I named this “Hopes & Fears” because the bright light denotes our hopes, while it also shines a light on the fears that lurk in our emotional depths. Sometimes we need to be brave and circumvent these fears so we can take action, shine our light and release our creativity. Sometimes we need to heed those fears because they can represent commonsense and also an intuitive feeling to tread carefully in following our hopes.
However, when you know your hopes are heading you in the right direction and you know you have to walk your talk and talk your walk, below is the famous poem by the brilliant American Poet, Mary Oliver: The Journey.
One day you finally knew what you had to do, and began, though the voices around you kept shouting their bad advice — though the whole house began to tremble and you felt the old tug at your ankles. “Mend my life!” each voice cried. But you didn’t stop. You knew what you had to do, though the wind pried with its stiff fingers at the very foundations, though their melancholy was terrible. It was already late enough, and a wild night, and the road full of fallen branches and stones. But little by little, as you left their voices behind, the stars began to burn through the sheets of clouds, and there was a new voice which you slowly recognized as your own, that kept you company as you strode deeper and deeper into the world, determined to do the only thing you could do — determined to save the only life you could save.” ― Mary Oliver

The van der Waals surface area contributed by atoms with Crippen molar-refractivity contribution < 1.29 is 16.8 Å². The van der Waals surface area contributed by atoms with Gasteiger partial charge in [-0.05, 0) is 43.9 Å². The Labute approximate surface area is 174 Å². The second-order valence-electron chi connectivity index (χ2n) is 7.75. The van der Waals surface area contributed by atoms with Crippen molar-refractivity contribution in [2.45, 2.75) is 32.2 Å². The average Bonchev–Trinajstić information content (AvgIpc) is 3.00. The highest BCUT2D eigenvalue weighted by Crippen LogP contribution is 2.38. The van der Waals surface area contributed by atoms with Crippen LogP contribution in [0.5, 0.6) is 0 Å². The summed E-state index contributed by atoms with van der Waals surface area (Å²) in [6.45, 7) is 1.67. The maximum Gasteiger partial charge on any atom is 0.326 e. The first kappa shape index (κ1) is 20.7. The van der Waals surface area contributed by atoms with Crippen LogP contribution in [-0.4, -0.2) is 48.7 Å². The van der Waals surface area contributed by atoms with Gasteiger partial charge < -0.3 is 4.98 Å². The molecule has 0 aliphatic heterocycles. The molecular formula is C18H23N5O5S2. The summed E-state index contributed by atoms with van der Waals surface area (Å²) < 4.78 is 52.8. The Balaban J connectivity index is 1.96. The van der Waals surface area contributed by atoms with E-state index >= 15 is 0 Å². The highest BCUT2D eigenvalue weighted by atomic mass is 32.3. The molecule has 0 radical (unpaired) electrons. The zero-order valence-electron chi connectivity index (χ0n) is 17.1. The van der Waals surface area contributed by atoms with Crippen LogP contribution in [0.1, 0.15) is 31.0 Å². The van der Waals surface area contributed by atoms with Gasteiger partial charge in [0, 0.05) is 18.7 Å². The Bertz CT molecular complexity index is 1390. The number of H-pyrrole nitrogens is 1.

I created this image from a photo I took of grass against a background of the Mediterranean sea. I’ve played with it and noticed on the right hand side a faint image which I imagine is a ship sailing to unknown horizons – towards a port far away, in hope, in excitement and, hopefully, in safety.
Yesterday I read a blog where the guy was going interviews with refugee children from South Sudan. The young girl’s dream was to be a doctor. And so often when children in refugee camps or living in poverty are asked about what they want to be when they grow up, they say “Doctors”, “Teachers”, “Scientists”, “Surgeons”, and so on. All wish to contribute back to society and to the well-being of others.
So this piece of digital art is dedicated to those young dreamers – those who live in hope, yearn for the freedom to follow their dreams, and who remain optimistic regardless of the difficult circumstances they are living in.